Trading Kyle Korver doesn’t mean the Atlanta Hawks have to mail it in.
In fact, they’d won six in a row entering Monday.
Nor is it a big deal if Mike Dunleavy doesn’t want to report to the Hawks. Dunleavy was the main piece obtained from Cleveland (along with that 2019 first-round pick). Word is, Dunleavy wants to be bought out and become a free agent.
No problem there. Just do it, Hawks.
What really matters is where the Hawks go from here. Do they deal Paul Millsap? How about Thabo Sefolosha?
Both own expiring contracts.
And what about Dwight Howard? The Hawks brought him in to win more often. So do you clean out the roster and start over? How pleasing would that be to Howard?
But Hawks general manager Wes Wilcox and coach Mike Budenholzer have to decide if what they currently have can contend for a title — if not this season, then soon.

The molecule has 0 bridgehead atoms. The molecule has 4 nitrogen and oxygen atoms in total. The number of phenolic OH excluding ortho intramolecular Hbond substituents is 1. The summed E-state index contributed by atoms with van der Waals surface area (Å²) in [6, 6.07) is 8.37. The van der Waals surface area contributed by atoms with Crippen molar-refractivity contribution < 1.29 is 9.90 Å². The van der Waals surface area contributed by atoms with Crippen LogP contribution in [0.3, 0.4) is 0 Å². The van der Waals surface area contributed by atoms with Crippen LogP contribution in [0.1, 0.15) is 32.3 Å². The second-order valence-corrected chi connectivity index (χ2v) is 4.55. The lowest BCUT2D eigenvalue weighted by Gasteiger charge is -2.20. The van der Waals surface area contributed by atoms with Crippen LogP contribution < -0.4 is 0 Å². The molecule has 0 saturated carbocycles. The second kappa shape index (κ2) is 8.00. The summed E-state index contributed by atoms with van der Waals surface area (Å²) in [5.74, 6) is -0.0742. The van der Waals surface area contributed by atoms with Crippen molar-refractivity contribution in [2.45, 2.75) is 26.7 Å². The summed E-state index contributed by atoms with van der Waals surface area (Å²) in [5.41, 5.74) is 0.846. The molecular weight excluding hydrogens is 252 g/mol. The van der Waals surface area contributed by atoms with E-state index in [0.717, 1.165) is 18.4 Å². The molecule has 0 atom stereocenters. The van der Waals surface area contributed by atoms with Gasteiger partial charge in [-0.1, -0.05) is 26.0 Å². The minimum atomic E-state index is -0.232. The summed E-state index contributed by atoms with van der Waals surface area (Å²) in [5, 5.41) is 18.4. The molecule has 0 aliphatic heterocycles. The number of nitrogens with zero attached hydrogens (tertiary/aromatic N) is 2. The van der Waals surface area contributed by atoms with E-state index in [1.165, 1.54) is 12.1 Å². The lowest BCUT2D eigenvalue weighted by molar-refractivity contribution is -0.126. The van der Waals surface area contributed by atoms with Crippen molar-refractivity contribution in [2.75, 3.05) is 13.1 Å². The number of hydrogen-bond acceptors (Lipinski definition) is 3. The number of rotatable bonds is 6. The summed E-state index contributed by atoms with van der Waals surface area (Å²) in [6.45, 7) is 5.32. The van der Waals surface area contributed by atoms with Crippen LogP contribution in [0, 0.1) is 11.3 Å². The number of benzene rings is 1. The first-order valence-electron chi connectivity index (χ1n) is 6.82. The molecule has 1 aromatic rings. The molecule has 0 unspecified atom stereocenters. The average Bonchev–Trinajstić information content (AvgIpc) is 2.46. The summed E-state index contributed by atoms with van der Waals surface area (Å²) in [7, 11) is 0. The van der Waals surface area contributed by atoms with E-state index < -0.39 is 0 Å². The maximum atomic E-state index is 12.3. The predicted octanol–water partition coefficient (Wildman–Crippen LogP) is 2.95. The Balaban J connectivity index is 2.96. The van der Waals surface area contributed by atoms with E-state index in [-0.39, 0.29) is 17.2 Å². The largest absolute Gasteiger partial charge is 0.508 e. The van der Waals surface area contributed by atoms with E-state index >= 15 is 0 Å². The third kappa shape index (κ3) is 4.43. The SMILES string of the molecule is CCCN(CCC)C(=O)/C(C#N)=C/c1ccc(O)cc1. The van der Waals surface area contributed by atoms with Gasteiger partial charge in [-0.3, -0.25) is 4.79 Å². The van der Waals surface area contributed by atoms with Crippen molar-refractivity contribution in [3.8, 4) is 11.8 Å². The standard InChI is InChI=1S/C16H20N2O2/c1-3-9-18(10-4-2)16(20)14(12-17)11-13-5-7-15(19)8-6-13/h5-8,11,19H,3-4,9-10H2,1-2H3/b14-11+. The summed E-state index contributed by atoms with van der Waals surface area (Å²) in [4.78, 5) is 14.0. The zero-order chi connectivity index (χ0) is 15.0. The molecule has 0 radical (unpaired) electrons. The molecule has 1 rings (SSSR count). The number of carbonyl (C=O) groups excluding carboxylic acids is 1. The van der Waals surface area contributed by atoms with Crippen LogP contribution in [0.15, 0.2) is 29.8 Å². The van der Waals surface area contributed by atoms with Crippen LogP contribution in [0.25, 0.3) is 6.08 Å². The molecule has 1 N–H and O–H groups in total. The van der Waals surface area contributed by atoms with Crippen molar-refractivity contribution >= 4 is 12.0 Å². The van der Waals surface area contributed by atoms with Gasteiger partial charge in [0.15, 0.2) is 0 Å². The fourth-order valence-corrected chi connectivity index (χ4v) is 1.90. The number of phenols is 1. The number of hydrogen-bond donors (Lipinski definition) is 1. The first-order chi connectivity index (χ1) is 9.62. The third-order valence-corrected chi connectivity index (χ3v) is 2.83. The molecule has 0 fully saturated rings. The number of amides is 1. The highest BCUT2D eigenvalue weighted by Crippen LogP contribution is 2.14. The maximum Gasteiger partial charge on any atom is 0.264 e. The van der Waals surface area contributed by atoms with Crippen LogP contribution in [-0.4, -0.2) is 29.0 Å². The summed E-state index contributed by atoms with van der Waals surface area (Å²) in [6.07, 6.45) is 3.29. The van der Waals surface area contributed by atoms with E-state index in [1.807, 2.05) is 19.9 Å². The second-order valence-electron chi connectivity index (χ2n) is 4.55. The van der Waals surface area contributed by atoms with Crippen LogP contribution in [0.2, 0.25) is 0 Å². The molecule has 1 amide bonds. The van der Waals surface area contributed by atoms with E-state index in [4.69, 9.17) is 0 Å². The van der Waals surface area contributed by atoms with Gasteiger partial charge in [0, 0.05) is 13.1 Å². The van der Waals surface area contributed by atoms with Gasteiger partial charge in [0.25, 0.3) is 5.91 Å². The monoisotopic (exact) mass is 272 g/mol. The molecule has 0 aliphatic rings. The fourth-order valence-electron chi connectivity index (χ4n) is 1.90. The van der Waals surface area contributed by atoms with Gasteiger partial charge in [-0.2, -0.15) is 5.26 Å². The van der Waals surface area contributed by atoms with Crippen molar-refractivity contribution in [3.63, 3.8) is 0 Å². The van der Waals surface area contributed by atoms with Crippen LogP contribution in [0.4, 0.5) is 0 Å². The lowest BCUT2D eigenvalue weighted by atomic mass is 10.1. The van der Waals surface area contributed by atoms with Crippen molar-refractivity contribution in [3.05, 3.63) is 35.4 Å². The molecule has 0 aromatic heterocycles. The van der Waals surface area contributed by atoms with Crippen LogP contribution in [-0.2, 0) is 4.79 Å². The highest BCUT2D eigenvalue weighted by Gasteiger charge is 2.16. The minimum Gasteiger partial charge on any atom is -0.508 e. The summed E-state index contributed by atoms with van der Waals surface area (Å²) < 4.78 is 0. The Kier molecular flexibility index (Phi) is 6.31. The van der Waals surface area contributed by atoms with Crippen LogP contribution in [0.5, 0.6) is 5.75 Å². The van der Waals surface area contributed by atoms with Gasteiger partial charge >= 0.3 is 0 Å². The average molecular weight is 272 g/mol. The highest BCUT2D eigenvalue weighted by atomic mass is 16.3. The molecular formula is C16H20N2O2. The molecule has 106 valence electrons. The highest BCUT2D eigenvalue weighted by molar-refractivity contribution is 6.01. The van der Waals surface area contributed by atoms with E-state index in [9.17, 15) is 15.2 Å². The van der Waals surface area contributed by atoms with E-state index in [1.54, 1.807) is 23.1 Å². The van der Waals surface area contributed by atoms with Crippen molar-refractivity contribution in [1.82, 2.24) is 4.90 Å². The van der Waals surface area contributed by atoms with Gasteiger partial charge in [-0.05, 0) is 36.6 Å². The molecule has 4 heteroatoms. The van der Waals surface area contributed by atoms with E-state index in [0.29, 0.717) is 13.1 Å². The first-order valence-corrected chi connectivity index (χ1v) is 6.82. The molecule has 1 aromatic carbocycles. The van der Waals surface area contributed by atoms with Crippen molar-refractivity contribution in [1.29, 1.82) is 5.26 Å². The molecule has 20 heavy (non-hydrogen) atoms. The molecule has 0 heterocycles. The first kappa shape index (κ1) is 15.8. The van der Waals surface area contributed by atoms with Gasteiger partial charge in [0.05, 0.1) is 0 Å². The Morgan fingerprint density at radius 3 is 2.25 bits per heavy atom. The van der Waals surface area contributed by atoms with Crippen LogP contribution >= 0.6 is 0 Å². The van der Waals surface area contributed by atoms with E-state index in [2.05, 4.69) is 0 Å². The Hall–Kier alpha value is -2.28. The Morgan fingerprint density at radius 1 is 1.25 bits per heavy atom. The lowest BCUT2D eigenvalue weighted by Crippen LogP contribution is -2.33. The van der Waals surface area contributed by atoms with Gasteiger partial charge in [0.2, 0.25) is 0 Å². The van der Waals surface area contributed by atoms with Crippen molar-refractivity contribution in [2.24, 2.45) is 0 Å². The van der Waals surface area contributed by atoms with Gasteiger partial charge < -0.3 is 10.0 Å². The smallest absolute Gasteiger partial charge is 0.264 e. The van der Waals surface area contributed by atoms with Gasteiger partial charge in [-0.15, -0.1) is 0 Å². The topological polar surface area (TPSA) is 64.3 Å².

They have to decide if they can entertain fans and put their fannies in the seats. They have to decide if keeping Millsap and/or Sefolosha is worth the risk of losing them for nothing in free agency at the end of the year.
They have to figure out if anyone will even give them a decent return for either player.
Or maybe you dangle Kent Bazemore. Maybe you can get a nice return for a package centered on Bazemore, then use that to keep Millsap in town at season’s end.
Korver is 35 years old and no longer seemed to be a great fit with a team that’s spinning his wheels. The Hawks got the maximum for Korver, as the Cavs were the only team to offer a first-rounder in return. It was a good trade for both teams.
Now, the Hawks may want to just keep doing what they’re doing, playing hard, winning some games and exploring the market.
No one thinks they’ll win a championship this season. But the next best thing to winning a title is playing a brand of winning basketball that gives fans a regular-season full of fun.
Lately, that’s been the Hawks.
With the trading deadline less than a month away, they need to decide if that’s enough. If they decide it’s not, then they still have time to figure things out.
Trading Korver to Cleveland is hardly reason for panic, or reason to think you need to gut the team.
It can simply be the start to taking the next winning step.